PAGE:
Cuyahoga Falls -- The permanent improvement levy being considered by the Cuyahoga Falls Board of Education is a critical component in a staggered strategy to addressing the district's long-term facility needs, Superintendent Dr. Todd M. Nichols says.
The School Board will meet Jan. 28 to consider taking the second of two steps toward putting a permanent improvement levy on the May 7 ballot.
Financial assistance for constructing, renovating or rehabilitating buildings can be requested through the Ohio School Facility Commission. Nichols says he favors pursuing such funds which would pay for approximately 25 percent of construction costs. "[But] given our position on the list of schools to be granted access to their share of the money, which is based on property valuation per pupil in the district," Nichols says, "we will not have access to the funds for approximately three years." The proposed permanent improvement levy, Nichols said, "will help us bridge the gap." District officials could then "request bond issue funding for new/renovated buildings when we have real-time access to OSFC funds," the superintendent says.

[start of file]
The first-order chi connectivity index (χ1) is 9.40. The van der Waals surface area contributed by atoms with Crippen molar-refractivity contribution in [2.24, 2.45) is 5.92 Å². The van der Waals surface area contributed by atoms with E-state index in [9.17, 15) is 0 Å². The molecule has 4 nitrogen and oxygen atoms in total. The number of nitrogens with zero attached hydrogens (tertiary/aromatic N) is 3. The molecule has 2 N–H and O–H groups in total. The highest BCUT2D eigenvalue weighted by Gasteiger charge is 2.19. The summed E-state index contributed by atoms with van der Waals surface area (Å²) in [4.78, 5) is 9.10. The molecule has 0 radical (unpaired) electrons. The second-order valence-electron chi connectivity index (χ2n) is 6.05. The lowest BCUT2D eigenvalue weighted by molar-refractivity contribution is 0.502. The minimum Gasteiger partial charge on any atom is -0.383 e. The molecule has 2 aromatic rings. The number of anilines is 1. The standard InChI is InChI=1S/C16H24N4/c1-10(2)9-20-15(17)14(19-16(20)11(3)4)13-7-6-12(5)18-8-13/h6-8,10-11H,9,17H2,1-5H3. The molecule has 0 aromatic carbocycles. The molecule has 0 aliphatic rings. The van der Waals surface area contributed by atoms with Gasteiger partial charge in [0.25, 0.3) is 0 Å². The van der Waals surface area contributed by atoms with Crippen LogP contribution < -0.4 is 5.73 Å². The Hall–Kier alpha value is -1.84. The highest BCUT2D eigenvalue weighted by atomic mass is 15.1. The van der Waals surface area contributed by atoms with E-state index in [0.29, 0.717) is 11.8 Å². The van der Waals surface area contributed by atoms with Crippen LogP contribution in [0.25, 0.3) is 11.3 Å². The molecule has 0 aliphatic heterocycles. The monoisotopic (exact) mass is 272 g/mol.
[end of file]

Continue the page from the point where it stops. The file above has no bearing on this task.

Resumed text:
The permanent improvement levy and construction/renovation projects would allow district officials to implement curricular and programming changes "with more efficacy," according to Nichols.
District Treasurer David Hoskin estimates the proposed permanent improvement levy would raise $2.3 million annually and cost the owner of a home valued at $100,000 "almost $92 per year." The School Board unanimously approved a resolution asking the Summit County auditor to calculate and certify the amount of revenue that would be generated by a 3-mill permanent improvement levy. The Board faces a Feb. 6 deadline for submitting the necessary paperwork to get the proposal on the May 7 ballot.
phone number: 330-541-9419